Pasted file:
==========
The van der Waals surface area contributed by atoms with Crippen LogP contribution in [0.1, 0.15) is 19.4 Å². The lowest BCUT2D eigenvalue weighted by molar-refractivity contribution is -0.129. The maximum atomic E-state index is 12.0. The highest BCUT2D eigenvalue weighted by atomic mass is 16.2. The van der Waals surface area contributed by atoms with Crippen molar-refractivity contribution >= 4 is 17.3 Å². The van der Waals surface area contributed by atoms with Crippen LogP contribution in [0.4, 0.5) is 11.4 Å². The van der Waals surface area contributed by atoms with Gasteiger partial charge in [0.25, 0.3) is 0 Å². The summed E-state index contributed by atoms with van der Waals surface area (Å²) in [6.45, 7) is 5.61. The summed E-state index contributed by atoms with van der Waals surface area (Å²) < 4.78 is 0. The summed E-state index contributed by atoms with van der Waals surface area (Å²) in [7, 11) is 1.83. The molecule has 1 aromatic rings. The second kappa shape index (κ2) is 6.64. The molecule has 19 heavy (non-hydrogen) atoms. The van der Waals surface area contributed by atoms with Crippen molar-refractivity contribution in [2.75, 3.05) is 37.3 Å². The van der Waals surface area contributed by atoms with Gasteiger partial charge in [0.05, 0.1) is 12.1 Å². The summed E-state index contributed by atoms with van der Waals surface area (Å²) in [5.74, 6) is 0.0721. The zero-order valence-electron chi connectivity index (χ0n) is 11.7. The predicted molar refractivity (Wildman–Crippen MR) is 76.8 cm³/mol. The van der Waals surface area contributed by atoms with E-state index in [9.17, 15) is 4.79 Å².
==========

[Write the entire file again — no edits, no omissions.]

The van der Waals surface area contributed by atoms with Crippen LogP contribution in [0.1, 0.15) is 19.4 Å². The lowest BCUT2D eigenvalue weighted by molar-refractivity contribution is -0.129. The maximum atomic E-state index is 12.0. The highest BCUT2D eigenvalue weighted by atomic mass is 16.2. The van der Waals surface area contributed by atoms with Crippen molar-refractivity contribution >= 4 is 17.3 Å². The van der Waals surface area contributed by atoms with Crippen LogP contribution in [0.4, 0.5) is 11.4 Å². The van der Waals surface area contributed by atoms with Gasteiger partial charge in [0.25, 0.3) is 0 Å². The summed E-state index contributed by atoms with van der Waals surface area (Å²) in [6.45, 7) is 5.61. The summed E-state index contributed by atoms with van der Waals surface area (Å²) < 4.78 is 0. The summed E-state index contributed by atoms with van der Waals surface area (Å²) in [7, 11) is 1.83. The molecule has 1 aromatic rings. The second kappa shape index (κ2) is 6.64. The molecule has 19 heavy (non-hydrogen) atoms. The van der Waals surface area contributed by atoms with Crippen molar-refractivity contribution in [2.75, 3.05) is 37.3 Å². The van der Waals surface area contributed by atoms with Gasteiger partial charge in [0.05, 0.1) is 12.1 Å². The summed E-state index contributed by atoms with van der Waals surface area (Å²) in [5.74, 6) is 0.0721. The zero-order valence-electron chi connectivity index (χ0n) is 11.7. The predicted molar refractivity (Wildman–Crippen MR) is 76.8 cm³/mol. The van der Waals surface area contributed by atoms with E-state index in [9.17, 15) is 4.79 Å².